A foursome with vision

Decades ago, 'Four Horsemen' saw need for retirement village

Decades ago, 'Four Horsemen' saw need for retirement village

September 28, 2005

There's a party soon for Don Dayhoff and Earl Wolf, but they don't see a need for all the fuss now.

To them, their place in history is already being celebrated in the daily use of the cottages and buildings that is Ravenwood Lutheran Village - the dream they pursued for years.

Dayhoff, Wolf, building contractor Leslie Earley Sr., and railroad retiree Sam LeFevre became known as the "Four Horsemen" for their tireless efforts to convince others of the need for the retirement community. Earley, who represented St. Mark's Lutheran, and LeFevre, who represented Zion Lutheran in Williamsport, have since died.


"It was their dream that made it a reality," said Vicki Thompson, advancement director for Ravenwood. "They had the vision before anyone else, they saw the need."

So Diakon Lutheran Social Ministries, which owns the retirement village now, is holding a celebration.

The event will be at Zion Lutheran on Sunday, Oct. 2 - 30 years after fundraising began to buy the land off Frederick Street in Hagerstown for Ravenwood.

The idea for such a facility in Washington County came to Dayhoff in the late 1960s. That was long before the assisted living, cottages and Alzheimer's units that are common now.

Dayhoff was a local builder and a member of Trinity Lutheran Church in Hagerstown, and he had aging relatives.

"I was surrounded by older people and saw a need," recalled Dayhoff, who is 78. With the National Lutheran Home, now in Rockville, Md., the closest Lutheran nursing facility, he was concerned Washington County residents wouldn't want to be 75 to 150 miles away from family and friends.

So in 1967, he wrote to his pastor expressing the desire for a Lutheran retirement village locally.

After several false starts, a committee was formed in 1969.

Les Ridenour, of St. Peter's Lutheran in Clear Spring, was initially on the committee, serving as chair. After two years though, he was appointed to the board of the National Lutheran Home and resigned.

Wolf, a member of St. John's Lutheran in Hagerstown, became chairman.

He was perfect for the job, Dayhoff said. Wolf was a strong leader, who never gave up and was meticulous in everything, Dayhoff said.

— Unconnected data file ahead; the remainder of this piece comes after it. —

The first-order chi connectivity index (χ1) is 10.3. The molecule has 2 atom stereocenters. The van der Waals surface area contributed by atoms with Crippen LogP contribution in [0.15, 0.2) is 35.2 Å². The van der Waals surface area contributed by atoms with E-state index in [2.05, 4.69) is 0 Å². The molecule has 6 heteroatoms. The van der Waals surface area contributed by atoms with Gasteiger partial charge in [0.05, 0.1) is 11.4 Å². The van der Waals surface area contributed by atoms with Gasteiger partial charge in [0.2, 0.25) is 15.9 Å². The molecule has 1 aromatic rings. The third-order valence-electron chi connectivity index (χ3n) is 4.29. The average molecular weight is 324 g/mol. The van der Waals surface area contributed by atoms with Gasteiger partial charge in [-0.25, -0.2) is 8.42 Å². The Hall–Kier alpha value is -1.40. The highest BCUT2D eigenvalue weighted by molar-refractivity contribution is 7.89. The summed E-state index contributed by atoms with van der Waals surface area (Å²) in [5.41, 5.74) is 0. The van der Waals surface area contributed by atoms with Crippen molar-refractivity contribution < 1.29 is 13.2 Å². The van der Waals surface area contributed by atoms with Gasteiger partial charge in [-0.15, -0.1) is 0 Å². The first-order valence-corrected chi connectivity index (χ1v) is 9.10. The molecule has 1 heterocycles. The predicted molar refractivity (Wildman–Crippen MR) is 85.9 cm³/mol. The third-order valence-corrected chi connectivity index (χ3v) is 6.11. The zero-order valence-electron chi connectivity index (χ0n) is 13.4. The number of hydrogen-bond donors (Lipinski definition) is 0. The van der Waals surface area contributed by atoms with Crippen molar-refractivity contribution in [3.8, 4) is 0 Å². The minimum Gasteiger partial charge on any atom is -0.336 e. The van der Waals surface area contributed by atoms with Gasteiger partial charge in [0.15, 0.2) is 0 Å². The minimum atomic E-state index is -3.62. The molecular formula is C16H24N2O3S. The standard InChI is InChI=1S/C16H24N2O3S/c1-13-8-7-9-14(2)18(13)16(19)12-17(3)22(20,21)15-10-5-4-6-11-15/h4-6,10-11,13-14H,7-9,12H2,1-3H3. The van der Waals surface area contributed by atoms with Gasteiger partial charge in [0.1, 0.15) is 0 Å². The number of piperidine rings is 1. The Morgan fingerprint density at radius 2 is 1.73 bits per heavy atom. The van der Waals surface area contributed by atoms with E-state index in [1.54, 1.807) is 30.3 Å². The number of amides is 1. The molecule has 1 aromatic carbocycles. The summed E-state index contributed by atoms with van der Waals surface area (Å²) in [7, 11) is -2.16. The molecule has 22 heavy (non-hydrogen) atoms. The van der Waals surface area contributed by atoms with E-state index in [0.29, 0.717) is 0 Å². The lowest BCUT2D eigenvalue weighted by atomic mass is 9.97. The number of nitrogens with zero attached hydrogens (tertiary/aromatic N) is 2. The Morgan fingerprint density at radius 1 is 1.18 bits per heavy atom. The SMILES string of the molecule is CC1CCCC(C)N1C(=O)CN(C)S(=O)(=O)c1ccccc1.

While the Four Horsemen became their unofficial name, their endurance in the face of the obstacles they were to face might well have earned them another name, said Wolf, who is now 88.

"Don said we should have been called the Four Bulldogs. We never let go," he said.

Traveling in Earley's "big Cadillac," Wolf said, they toured facilities in Washington, D.C., Gettysburg, Quincy and Chambersburg, Pa., gathering information and hearing along the way that they'd never be able to raise enough money in Washington County.

Soon, the denomination's regional leadership agreed to explore the idea and formed their own task force. The Four Horsemen became inactive, with Wolf serving on the Synod Task Force for about two years.

However, while the need for a retirement community here was realized, the Synod chose not to take action.

But Wolf wasn't giving up.

Through the task force, he had learned that retirement communities were being built in Pennsylvania by Tressler Lutheran Services. With encouragement from the Rev. David Bollinger, who worked there, the Four Horsemen renewed their efforts.

They looked at several sites before choosing the land across Frederick Street from what is now the Breyers/Good Humor ice cream plant. It was estimated it would cost $2 million to develop the land and build.

In 1975, the committee met with 100 representatives from almost all the Lutheran churches in Washington County. Letters of blessing from the local churches were presented to the Synod Executive Board, but the synod wouldn't give permission to build until an assistant to the bishop and a local pastor intervened.

Tressler had agreed to develop the retirement village and manage it if local Lutheran churches could raise $300,000 to buy the land.

So in September, the fundraising began. By the following January, the entire sum had been raised.

First to be built was the nursing center and 12 cottages. Dayhoff designed the latter, and Earley's company won the bid to build the nursing center.

Dayhoff's mother-in-law and his wife's aunt and uncle were some of the first residents to move into the cottages in February 1979. A day later, a blizzard delivered a foot of snow.

In 2000, Tressler merged with Lutheran Services of the Northeast and formed Diakon. The new company built The Village at Robinwood later to provide additional cottages and an assisted living facility.

Looking back, Wolf and Dayhoff say the project they undertook turned out to take a lot longer than they ever imagined.

"We didn't think about how much time we were spending. We just wanted to get the job done," said Wolf, who now lives in a cottage at Ravenwood.

"Oh, it only took nine years out of our lives," he said with a laugh.

The Four Horsemen Celebration Dinner will be held Sunday, Oct. 2, with a reception at 4:15 p.m. and dinner at 5 p.m. Dr. Daun McKee, CEO of Diakon Lutheran Social Ministries, will speak.

Entertainment will be provided by the Red-Breasted Robins of Ravenwood/Robinwood Kazoo Band, the Red Hat Society group of the two facilities. Musician and comedian Bert Lange will also perform.

Tickets are $30 per person and the proceeds will benefit the program of benevolent care at Ravenwood Lutheran Village and the Village at Robinwood. The benevolence fund provides subsidized care for the assisted living residents who have legally exhausted their resources.

For more information and to buy tickets, contact Vicki Thompson at 301-790-3001.

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